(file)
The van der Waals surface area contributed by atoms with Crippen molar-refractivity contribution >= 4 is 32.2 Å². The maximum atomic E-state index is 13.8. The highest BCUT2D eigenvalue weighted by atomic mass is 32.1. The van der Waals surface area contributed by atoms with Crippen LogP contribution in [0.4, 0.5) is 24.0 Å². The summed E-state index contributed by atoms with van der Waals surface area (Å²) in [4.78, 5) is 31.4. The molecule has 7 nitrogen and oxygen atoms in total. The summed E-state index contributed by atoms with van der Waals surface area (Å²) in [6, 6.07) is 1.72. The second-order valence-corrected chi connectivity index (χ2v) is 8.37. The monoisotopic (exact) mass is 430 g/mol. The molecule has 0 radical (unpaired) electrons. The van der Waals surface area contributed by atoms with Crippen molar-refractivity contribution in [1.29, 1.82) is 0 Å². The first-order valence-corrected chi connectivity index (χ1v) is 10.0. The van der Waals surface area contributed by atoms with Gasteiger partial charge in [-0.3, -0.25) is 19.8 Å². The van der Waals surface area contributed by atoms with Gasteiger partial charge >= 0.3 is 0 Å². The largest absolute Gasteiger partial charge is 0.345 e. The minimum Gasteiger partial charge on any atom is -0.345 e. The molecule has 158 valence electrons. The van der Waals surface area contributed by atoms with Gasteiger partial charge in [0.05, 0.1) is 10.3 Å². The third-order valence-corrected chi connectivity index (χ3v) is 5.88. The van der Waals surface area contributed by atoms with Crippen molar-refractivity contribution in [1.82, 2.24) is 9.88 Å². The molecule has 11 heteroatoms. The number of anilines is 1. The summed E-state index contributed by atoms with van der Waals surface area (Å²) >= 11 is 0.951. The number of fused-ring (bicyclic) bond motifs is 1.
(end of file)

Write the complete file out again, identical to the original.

The van der Waals surface area contributed by atoms with Crippen molar-refractivity contribution >= 4 is 32.2 Å². The maximum atomic E-state index is 13.8. The highest BCUT2D eigenvalue weighted by atomic mass is 32.1. The van der Waals surface area contributed by atoms with Crippen LogP contribution in [0.4, 0.5) is 24.0 Å². The summed E-state index contributed by atoms with van der Waals surface area (Å²) in [4.78, 5) is 31.4. The molecule has 7 nitrogen and oxygen atoms in total. The summed E-state index contributed by atoms with van der Waals surface area (Å²) in [6, 6.07) is 1.72. The second-order valence-corrected chi connectivity index (χ2v) is 8.37. The monoisotopic (exact) mass is 430 g/mol. The molecule has 0 radical (unpaired) electrons. The van der Waals surface area contributed by atoms with Crippen molar-refractivity contribution in [1.29, 1.82) is 0 Å². The first-order valence-corrected chi connectivity index (χ1v) is 10.0. The van der Waals surface area contributed by atoms with Gasteiger partial charge in [-0.3, -0.25) is 19.8 Å². The van der Waals surface area contributed by atoms with Gasteiger partial charge >= 0.3 is 0 Å². The largest absolute Gasteiger partial charge is 0.345 e. The minimum Gasteiger partial charge on any atom is -0.345 e. The molecule has 158 valence electrons. The van der Waals surface area contributed by atoms with Gasteiger partial charge in [0.05, 0.1) is 10.3 Å². The third-order valence-corrected chi connectivity index (χ3v) is 5.88. The van der Waals surface area contributed by atoms with Crippen molar-refractivity contribution in [1.82, 2.24) is 9.88 Å². The molecule has 11 heteroatoms. The number of anilines is 1. The summed E-state index contributed by atoms with van der Waals surface area (Å²) >= 11 is 0.951. The number of fused-ring (bicyclic) bond motifs is 1.